By 11 a.m. I was back home and on the computer (Sharon and I each had only a small glass of Sorrel so, not to worry, I was not Computing While Intoxicated!).  Then my telephone began to ring. First there was a call from a good buddy in Alabama. This was followed by a call from my dear friend, Grazyna. Finally, there was a call from Joycelyn during which we had to go over the grocery list for her next visit.  In between all these phone calls, I had to feed Suki her lunch and give her the daily dose of pain medication plus going down for the mail.

So, by 3 p.m., when things finally settled down again, I was exhausted and in pain. I knew it was time for me to take my own medication and try to get a bit of rest.  It is difficult for me to believe that there was a time in my life when I would put in an 8 hour work day, go home, freshen up, meet friends for dinner somewhere, go from dinner to someone's party, leave, go home, get about five hours sleep and be back in my office at 8:30 the next morning feeling fine!  Is that young me I see in my memories really me and or is it just some movie I once saw?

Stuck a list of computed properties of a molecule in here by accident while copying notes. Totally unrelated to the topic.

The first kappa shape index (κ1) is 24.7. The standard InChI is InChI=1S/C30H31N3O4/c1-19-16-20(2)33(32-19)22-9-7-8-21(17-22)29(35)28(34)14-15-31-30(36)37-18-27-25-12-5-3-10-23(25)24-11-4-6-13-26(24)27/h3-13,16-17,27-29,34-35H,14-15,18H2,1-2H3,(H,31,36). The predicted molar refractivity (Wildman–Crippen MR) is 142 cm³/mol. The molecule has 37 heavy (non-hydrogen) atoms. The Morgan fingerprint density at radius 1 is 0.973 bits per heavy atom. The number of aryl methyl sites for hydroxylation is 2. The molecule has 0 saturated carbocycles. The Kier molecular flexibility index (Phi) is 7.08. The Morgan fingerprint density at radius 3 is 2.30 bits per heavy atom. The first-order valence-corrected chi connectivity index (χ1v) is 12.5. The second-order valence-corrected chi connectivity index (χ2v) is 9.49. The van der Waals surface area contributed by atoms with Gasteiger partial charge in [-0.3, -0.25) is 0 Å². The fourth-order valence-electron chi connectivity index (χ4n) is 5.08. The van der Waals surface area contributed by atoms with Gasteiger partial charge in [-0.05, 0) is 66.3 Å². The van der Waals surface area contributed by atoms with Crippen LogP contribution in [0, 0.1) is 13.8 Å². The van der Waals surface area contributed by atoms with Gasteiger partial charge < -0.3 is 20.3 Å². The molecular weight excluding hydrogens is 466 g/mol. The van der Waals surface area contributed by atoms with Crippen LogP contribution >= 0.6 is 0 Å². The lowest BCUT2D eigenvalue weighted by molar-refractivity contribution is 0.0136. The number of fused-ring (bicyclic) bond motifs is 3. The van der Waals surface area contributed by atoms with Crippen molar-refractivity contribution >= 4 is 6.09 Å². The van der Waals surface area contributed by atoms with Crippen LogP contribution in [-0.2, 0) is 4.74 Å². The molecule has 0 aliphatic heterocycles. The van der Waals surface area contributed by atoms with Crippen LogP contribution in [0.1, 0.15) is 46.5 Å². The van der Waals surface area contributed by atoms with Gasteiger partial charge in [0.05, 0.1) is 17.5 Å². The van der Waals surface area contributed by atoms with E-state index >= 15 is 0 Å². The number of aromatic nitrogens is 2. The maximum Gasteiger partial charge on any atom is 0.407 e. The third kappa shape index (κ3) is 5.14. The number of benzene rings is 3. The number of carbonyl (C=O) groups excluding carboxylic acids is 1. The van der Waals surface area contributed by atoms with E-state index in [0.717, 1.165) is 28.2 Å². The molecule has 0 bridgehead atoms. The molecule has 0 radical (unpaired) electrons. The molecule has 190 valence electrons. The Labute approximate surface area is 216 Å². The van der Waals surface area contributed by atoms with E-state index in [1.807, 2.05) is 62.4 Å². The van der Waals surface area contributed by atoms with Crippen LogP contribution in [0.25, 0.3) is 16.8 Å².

Anyway, I have since recovered from Friday's activities and expect the coming week to be a quiet one...hopefully.  

I hope it will be a good week for each one of you as well.



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Sunday, 8 January 2017

Lycoris radiata

"Lycoris radiata -- Red Spider Lily", drawing by Sarah "Sallie" Thayer, 2017






Lycoris radiata, also known as red spider lily, is a plant in the family, AmaryllidaceaeIt flowers in the late summer or autumn, often in response to heavy rainfall. This gives rise to another of its common names, especially in Florida, of "hurricane lily" as these plants are frequently seen in bloom after a hurricane has passed. Lycoris radiata is native to China, Korea and Nepal. From there, it was introduced into Japan and thence to North America and beyond. 



A few of the many blooms which appeared